A.F.A.B., INC., d/b/a A.F.A.B. Construction v. TOWN OF OLD ORCHARD BEACH.

Supreme Judicial Court of Maine.Argued January 4, 1994.
Decided March 28, 1994.

Appeal from the Superior Court, York County, Fritzsche, J.

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Neal L. Weinstein (orally), Old Orchard Beach, for plaintiff.

David R. Ordway (orally), Ordway Associates, Biddeford, for defendant.

Before WATHEN, C.J., and ROBERTS, GLASSMAN, CLIFFORD, COLLINS, RUDMAN and DANA, JJ.

CLIFFORD, Justice.

Plaintiff A.F.A.B., Inc. (AFAB) appeals from a judgment of the Superior Court (York County, Fritzsche, J.) in favor of defendant Town of Old Orchard Beach (Town). The Superior Court held that, although AFAB had proven all of the requirements of unjust enrichment against the Town, municipal immunity precludes AFAB’s recovery in this case. Because we conclude that municipal immunity is not necessarily a bar to recovery for unjust enrichment in every case, we vacate the judgment and remand to the Superior Court.

In the spring of 1988, the Town owned the Ballpark in Old Orchard Beach, and had entered into a purchase and sale agreement with Stadium Partners, Inc. (Stadium).[1] Stadium orally agreed with AFAB to have AFAB perform repairs and renovations to the Ballpark in time for the beginning of the baseball season. AFAB was aware of a provision in the purchase and sale agreement that the Town would reimburse Stadium for the costs of repairs should the sale of the Ballpark to Stadium not take place. Moreover, there was testimony that the Town manager subsequently had promised AFAB that any sale of the Ballpark would include a provision requiring the purchaser to pay AFAB what was owed to it. The sale to Stadium did not take place; the Town operated the Ballpark that summer and then sold it to Sea Pac. That sale, however, absolved Sea Pac of liability for expenses incurred prior to the sale. Although AFAB completed the work in a competent manner and within a tight timetable, and the park was ready for the 1988 baseball season, Stadium paid only $10,000 of a $61,749 bill, leaving an outstanding balance of $51,749. AFAB filed a mechanic’s lien certificate against Stadium, but the lien claim was not perfected.

AFAB brought a complaint against Stadium and the Town. A default judgment was entered against Stadium for $51,749 and remains unpaid. The Superior Court entered a judgment for the Town on AFAB’s claims of breach of contract and unjust enrichment.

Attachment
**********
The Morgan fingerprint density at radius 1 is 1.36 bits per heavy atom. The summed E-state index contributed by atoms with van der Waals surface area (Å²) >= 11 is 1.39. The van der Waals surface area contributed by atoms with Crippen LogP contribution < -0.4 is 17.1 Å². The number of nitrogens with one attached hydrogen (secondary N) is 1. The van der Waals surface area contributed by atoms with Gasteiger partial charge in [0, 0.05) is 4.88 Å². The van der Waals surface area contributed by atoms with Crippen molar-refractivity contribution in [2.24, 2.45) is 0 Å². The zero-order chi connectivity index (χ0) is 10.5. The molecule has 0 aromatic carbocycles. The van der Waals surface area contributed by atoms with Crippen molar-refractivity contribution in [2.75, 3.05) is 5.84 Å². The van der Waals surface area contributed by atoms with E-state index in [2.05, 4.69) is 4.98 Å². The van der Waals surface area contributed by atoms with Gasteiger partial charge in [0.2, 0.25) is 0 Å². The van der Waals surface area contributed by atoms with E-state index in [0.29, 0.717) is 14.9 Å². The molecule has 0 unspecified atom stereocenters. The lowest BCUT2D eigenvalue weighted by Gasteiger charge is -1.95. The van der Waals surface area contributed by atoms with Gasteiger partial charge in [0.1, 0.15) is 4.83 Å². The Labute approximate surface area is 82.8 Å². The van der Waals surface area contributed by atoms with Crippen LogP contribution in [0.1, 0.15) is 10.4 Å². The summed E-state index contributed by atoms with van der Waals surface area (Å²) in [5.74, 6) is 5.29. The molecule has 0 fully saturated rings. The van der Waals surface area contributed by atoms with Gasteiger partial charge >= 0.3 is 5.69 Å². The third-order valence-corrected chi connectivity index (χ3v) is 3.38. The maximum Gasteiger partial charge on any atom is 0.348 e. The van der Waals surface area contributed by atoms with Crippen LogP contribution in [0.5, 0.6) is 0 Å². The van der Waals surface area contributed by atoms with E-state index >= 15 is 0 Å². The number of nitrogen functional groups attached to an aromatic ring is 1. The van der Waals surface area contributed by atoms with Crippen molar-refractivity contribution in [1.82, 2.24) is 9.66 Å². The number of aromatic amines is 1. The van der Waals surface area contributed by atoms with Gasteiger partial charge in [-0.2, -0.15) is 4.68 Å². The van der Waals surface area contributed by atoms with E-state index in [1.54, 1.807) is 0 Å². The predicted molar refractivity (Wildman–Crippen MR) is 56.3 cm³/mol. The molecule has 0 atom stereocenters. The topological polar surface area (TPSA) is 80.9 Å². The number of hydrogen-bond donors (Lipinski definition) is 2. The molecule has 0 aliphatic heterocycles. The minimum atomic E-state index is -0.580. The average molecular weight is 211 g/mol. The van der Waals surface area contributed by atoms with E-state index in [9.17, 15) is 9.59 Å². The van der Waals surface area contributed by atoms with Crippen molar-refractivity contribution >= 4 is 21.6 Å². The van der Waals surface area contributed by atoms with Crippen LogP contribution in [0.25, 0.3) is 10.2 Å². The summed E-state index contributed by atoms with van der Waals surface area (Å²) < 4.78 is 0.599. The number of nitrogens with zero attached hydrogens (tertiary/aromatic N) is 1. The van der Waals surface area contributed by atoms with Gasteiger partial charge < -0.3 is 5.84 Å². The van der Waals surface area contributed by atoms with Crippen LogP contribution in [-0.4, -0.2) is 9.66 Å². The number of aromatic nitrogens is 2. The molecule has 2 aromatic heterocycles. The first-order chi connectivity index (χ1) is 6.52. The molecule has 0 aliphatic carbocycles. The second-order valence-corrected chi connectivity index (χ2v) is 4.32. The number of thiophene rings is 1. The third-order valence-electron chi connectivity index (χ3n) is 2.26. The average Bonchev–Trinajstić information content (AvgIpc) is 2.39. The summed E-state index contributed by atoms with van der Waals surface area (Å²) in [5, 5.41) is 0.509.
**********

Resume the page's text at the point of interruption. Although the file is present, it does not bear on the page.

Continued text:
Concluding that the Superior Court incorrectly granted the Town’s motion for a judgment on the issue of unjust enrichment, we vacated that judgment. A.F.A.B., Inc. v. Town of Old Orchard Beach, 610 A.2d 747 (Me. 1992) (AFAB I). On remand following a nonjury trial, the Superior Court found that AFAB proved all three elements of unjust enrichment: that a benefit had been conferred on the Town by AFAB, that the Town appreciated or knew of the benefit, and that it would be inequitable for the Town to retain the benefit of the work without payment of its value. Nevertheless, the court entered a judgment against AFAB in favor of the Town because of its understanding of Maine law according municipalities immunity from claims arising from implied contracts.[2] To avoid the necessity of an additional trial in the event that AFAB prevailed in this appeal, the court determined AFAB’s unjust enrichment damages to be $35,000. In doing so, the court excluded from its consideration

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AFAB’s profits and overhead costs. This appeal followed.

I.
We agree with AFAB’s contention that governmental entities should not be immune from liability as a matter of law in all
cases and circumstances when the municipality has received and retained a valuable benefit without paying for the value of that benefit.

When one party unjustly benefits from labor and materials rendered by another with the expectation of payment, the law may impose a promise on the part of the recipient to pay the value of the benefit conferred. See Estate of White, 521 A.2d 1180, 1182 (Me. 1987). “The rationale for allowing recovery under the doctrine of unjust enrichment is that it is contrary to equity and good conscience for a party to rerain a benefit at the expense of the other party.”[3] Id. at 1182-83.

The Superior Court correctly noted that municipalities have heretofore generally been immune from recovery under quantum meruit. See Watts Detective Agency, Inc. v. Inhabitants of County of Sagadahoc, 137 Me. 233, 242, 18 A.2d 308 (1941); Portland Tractor Co., Inc. v. Inhabitants of the Town of Anson, 134 Me. 329, 332, 186 A. 883 (1936); Michaud v. Inhabitants of St. Francis, 127 Me. 255, 259, 143 A. 56 (1928). Those cases have been based on express or implied-in-fact contracts between municipalities and plaintiffs and have protected municipalities from paying for unauthorized services. Watts, 137 Me. at 242, 18 A.2d 308 (recovery denied to plaintiff who had performed services for a county pursuant to an employment agreement entered into by a county attorney who lacked authorization to bind county to expense); Portland Tractor, 134 Me. at 332, 186 A. 883 (denial of recovery because contract with plaintiff exceeded legal level of indebtedness, had been executed by selectmen lacking authorization, and was void); Michaud, 127 Me. at 259, 143 A. 56
(denial of recovery to plaintiff school teacher who relied on promise of two unauthorized members of school committee because employment by those acting without legal authority creates no municipal liability); Van Buren Light Power Co. v. Inhabitants of Van Buren, 116 Me. 119, 123, 100 A. 371 (1917) (no quantum meruit recovery when plaintiff utility reinitiated service without Town’s authorization after Town breached and voided contract). These cases are consistent with the law protecting municipalities from liability under illegal, void, or unauthorized contracts. See Peoples Heritage Bank v. City of Saco, 566 A.2d 745, 746-47 (Me. 1989).